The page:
NEW DELHI, (IPS) – India’s ousted right-wing Bharatiya Janata Party (BJP) has not been looking kindly at moves by the new Congress party-led government to undo its policies, warning against plans to repeal anti-terrorist laws introduced after the Sept. 11, 2001 attacks in the United States.
The Common Minimum Program of the ruling United Progressive Alliance (UPA), which the coalition government released this week, includes making good an election promise to repeal the draconian Prevention of Terrorism Act (POTA).
Reacting to the announcement, BJP president Venkaiah Naidu accused the new government of ignoring what he called the real threat of terrorism in Kashmir and in several parts of the country.
The BJP alerts the nation to the ominous move by the ruling alliance to bring in a terrorist-friendly legislative regime, Naidu said in a statement.
To emphasize his point, Naidu drew attention to the May 23 ambush by the Pakistan-based Hizb-ul-Mujahideen militant group on a paramilitary convoy in Kashmir that left 30 people dead.
But looking back, the BJP’s refusal to repeal or even review the often misused POTA cost it a valuable political ally, the Dravida Munnetra Kazhagam (DMK) party in southern Tamil Nadu state.
The party cited the anti-terrorist law, passed in the wake of the September 2001 attacks, as a reason for switching allegiance to the Congress party in the elections held through April and May.
At the end of the elections, the DMK came away with all the 40 parliament seats from Tamil Nadu. Not a single seat was won by the All-India Anna Dravida Munnetra Kazhagam (AIADMK) party of chief minister J. Jayalalithaa, who was most associated most with gross misuse of POTA for narrow political ends. In fact, a political leader whom Jayalalithaa had incarcerated for nearly two years under POTA Vaiko (one name) is now a cabinet minister in the UPA government.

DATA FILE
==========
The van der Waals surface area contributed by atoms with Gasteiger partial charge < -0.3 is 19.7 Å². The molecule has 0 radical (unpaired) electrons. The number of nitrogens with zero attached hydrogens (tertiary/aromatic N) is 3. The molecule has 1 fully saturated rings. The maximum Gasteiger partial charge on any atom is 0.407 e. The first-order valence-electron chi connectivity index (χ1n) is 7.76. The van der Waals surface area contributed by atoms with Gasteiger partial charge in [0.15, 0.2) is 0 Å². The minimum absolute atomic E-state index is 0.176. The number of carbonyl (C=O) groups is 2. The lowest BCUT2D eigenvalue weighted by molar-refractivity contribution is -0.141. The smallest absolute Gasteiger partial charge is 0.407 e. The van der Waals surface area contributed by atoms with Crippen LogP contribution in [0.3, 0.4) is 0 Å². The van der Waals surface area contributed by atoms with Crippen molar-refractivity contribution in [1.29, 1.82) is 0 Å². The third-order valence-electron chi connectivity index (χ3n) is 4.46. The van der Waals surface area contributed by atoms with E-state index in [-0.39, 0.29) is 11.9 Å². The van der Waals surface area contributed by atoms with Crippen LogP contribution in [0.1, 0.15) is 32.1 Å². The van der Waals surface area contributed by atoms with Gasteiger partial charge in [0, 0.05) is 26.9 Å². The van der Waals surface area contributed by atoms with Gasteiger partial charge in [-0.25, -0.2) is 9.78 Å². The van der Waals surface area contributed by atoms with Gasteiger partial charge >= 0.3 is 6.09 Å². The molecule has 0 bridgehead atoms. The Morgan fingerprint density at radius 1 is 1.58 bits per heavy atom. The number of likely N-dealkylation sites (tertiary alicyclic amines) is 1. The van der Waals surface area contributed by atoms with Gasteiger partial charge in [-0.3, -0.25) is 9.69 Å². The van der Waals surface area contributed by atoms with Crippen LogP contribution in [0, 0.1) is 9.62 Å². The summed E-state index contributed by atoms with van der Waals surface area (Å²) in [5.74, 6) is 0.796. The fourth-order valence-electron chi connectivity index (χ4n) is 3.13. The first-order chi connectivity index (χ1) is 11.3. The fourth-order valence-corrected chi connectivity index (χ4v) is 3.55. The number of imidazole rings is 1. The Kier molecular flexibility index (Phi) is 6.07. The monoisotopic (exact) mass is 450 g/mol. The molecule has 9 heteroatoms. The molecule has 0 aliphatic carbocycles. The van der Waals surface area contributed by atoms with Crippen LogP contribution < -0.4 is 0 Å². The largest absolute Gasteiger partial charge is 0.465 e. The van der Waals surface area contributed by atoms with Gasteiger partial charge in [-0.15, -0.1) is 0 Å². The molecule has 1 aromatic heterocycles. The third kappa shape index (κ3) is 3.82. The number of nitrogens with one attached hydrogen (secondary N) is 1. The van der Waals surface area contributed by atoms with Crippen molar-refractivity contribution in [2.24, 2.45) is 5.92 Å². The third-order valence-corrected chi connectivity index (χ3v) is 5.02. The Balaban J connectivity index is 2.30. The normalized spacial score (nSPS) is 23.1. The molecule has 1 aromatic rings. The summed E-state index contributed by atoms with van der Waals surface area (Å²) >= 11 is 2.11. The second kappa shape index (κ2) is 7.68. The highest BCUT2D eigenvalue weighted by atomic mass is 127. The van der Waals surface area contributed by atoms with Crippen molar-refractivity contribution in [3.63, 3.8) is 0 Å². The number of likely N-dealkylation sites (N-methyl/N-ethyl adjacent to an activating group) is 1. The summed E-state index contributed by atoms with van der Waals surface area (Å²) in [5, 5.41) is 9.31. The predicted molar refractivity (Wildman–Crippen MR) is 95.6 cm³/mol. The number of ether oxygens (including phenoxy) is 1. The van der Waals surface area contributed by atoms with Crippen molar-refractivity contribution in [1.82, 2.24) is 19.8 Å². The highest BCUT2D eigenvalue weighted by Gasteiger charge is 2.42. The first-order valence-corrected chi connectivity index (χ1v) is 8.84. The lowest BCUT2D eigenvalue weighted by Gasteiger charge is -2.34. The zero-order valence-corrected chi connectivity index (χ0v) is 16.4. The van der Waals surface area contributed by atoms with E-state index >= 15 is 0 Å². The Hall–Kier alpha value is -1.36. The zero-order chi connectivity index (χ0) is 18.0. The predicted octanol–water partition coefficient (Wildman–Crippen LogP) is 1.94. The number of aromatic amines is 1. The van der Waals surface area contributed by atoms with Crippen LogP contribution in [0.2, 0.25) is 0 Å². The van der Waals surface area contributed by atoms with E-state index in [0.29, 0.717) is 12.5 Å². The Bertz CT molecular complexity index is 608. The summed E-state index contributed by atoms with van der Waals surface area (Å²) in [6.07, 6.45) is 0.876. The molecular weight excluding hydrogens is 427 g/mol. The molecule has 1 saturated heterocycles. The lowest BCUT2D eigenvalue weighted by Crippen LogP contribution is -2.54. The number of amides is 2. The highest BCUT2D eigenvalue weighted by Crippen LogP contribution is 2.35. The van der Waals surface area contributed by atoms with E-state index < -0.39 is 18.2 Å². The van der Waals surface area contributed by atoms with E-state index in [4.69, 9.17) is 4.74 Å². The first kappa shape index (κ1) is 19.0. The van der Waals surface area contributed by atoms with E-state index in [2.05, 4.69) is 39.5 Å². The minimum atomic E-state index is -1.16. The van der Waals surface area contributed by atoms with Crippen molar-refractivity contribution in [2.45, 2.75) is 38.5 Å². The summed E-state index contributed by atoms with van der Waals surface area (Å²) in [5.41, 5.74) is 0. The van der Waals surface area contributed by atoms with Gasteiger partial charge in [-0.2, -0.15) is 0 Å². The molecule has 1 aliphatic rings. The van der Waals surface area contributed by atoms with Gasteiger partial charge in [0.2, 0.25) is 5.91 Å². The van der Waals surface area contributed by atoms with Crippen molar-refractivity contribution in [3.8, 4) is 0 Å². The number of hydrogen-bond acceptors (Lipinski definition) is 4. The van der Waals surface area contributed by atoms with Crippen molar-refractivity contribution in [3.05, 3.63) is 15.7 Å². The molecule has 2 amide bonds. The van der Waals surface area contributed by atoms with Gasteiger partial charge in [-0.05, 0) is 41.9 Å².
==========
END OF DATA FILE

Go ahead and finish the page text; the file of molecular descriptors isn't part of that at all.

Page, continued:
Election analysts have said that those 40 seats from Tamil Nadu alone could have decided the outcome of the elections, in which the Congress-led alliance scored a stunning, surprise victory over the favored BJP and its alliance.
POTA has been under fire not only by the victorious political parties in the now-ruling UPA, but also by human rights groups including the London-based Amnesty International. Amnesty has been particularly concerned about the use of POTA against members of the minority Muslim community in western Gujarat state, where a bloody pogrom occurred in 2002 under a BJP-led government led by chief minister Narendra Modi.
"The right of minorities to live in the country as equals was increasingly undermined by both state and non-state actors despite it being clearly asserted in the constitution," the London-based watchdog said in its 2002 report.
"Religious minorities, particularly Muslims, were increasingly targeted for abuse," Amnesty said. "In Gujarat, Muslims were victims of massacres allegedly masterminded by nationalist groups with the connivance of state agencies."
Amnesty said about 140,000 people fled their homes in the aftermath of the violence and many were still homeless months after.
"The Gujarat government did not actively fulfill its duty to provide appropriate relief and rehabilitation to the survivors," the report said. Justice was hampered by the fact that the police, accused of colluding with the attackers, were in charge of investigating the riots, according to critics both here and overseas.
Independent reports and India’s own official human rights watchdog, the National Human Rights Commission (NHRC), confirmed the same and so did the Supreme Court this year.
After the May electoral debacle, BJP leaders have admitted that the Gujarat pogrom may have cost the party greatly in political terms. Modi is currently facing a serious rebellion within the BJP unit in Gujarat, since a sizeable faction of it blames him for the BJP’s electoral defeat at the national level.
Apart from Muslims in Gujarat, journalists, activists, politicians and socially and economically marginalized groups such as tribals and women became victims of POTA and were arrested and subjected to abuse and torture in prisons across the country.
A celebrated example of a POTA case going wrong is that of Syed Abdul Rehman Geelani, a Delhi University lecturer of Kashmiri origin who was arrested and charged of complicity in the Dec. 13, 2001 attempt to blow up India’s Parliament using a bomb-laden car.
Geelani was sentenced to death by a POTA court but was acquitted by the Delhi High Court on Oct. 29 last year.
The damage dealt by legislation such as POTA, however, goes farther than that. Nandita Haksar, the well-known lawyer and human rights activist who defended Geelani in court, said the acquittal showed up not only the failure of POTA but just how weak democratic institutions were becoming in India.
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